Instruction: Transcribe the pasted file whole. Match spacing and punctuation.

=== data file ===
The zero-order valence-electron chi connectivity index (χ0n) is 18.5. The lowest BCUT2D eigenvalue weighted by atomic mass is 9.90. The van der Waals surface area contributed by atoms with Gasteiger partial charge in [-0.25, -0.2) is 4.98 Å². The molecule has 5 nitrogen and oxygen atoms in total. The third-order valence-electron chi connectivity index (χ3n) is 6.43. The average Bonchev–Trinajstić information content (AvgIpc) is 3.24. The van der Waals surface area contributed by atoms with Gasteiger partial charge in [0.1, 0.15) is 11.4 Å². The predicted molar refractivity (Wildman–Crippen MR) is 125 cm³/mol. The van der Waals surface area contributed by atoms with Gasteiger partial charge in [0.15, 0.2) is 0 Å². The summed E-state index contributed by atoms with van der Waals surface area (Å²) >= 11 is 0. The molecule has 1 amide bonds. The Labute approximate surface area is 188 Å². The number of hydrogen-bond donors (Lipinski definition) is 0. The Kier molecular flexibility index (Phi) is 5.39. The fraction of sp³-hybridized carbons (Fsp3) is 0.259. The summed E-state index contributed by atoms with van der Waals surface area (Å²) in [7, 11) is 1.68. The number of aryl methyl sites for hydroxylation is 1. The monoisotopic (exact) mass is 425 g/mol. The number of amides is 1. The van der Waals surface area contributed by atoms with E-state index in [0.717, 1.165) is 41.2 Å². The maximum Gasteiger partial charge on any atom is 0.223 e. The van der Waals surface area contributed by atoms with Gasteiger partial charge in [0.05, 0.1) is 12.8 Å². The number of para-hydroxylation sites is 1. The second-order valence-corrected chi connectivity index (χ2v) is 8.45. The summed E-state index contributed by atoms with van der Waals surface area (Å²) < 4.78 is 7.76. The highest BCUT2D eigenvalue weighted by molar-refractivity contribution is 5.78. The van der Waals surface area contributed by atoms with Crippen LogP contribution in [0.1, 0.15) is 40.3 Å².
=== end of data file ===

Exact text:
The zero-order valence-electron chi connectivity index (χ0n) is 18.5. The lowest BCUT2D eigenvalue weighted by atomic mass is 9.90. The van der Waals surface area contributed by atoms with Gasteiger partial charge in [-0.25, -0.2) is 4.98 Å². The molecule has 5 nitrogen and oxygen atoms in total. The third-order valence-electron chi connectivity index (χ3n) is 6.43. The average Bonchev–Trinajstić information content (AvgIpc) is 3.24. The van der Waals surface area contributed by atoms with Gasteiger partial charge in [0.1, 0.15) is 11.4 Å². The predicted molar refractivity (Wildman–Crippen MR) is 125 cm³/mol. The van der Waals surface area contributed by atoms with Gasteiger partial charge in [0.15, 0.2) is 0 Å². The summed E-state index contributed by atoms with van der Waals surface area (Å²) >= 11 is 0. The molecule has 1 amide bonds. The Labute approximate surface area is 188 Å². The number of hydrogen-bond donors (Lipinski definition) is 0. The Kier molecular flexibility index (Phi) is 5.39. The fraction of sp³-hybridized carbons (Fsp3) is 0.259. The summed E-state index contributed by atoms with van der Waals surface area (Å²) in [7, 11) is 1.68. The number of aryl methyl sites for hydroxylation is 1. The monoisotopic (exact) mass is 425 g/mol. The number of amides is 1. The van der Waals surface area contributed by atoms with E-state index in [0.717, 1.165) is 41.2 Å². The maximum Gasteiger partial charge on any atom is 0.223 e. The van der Waals surface area contributed by atoms with Gasteiger partial charge in [0.05, 0.1) is 12.8 Å². The number of para-hydroxylation sites is 1. The second-order valence-corrected chi connectivity index (χ2v) is 8.45. The summed E-state index contributed by atoms with van der Waals surface area (Å²) < 4.78 is 7.76. The highest BCUT2D eigenvalue weighted by molar-refractivity contribution is 5.78. The van der Waals surface area contributed by atoms with Crippen LogP contribution in [0.1, 0.15) is 40.3 Å².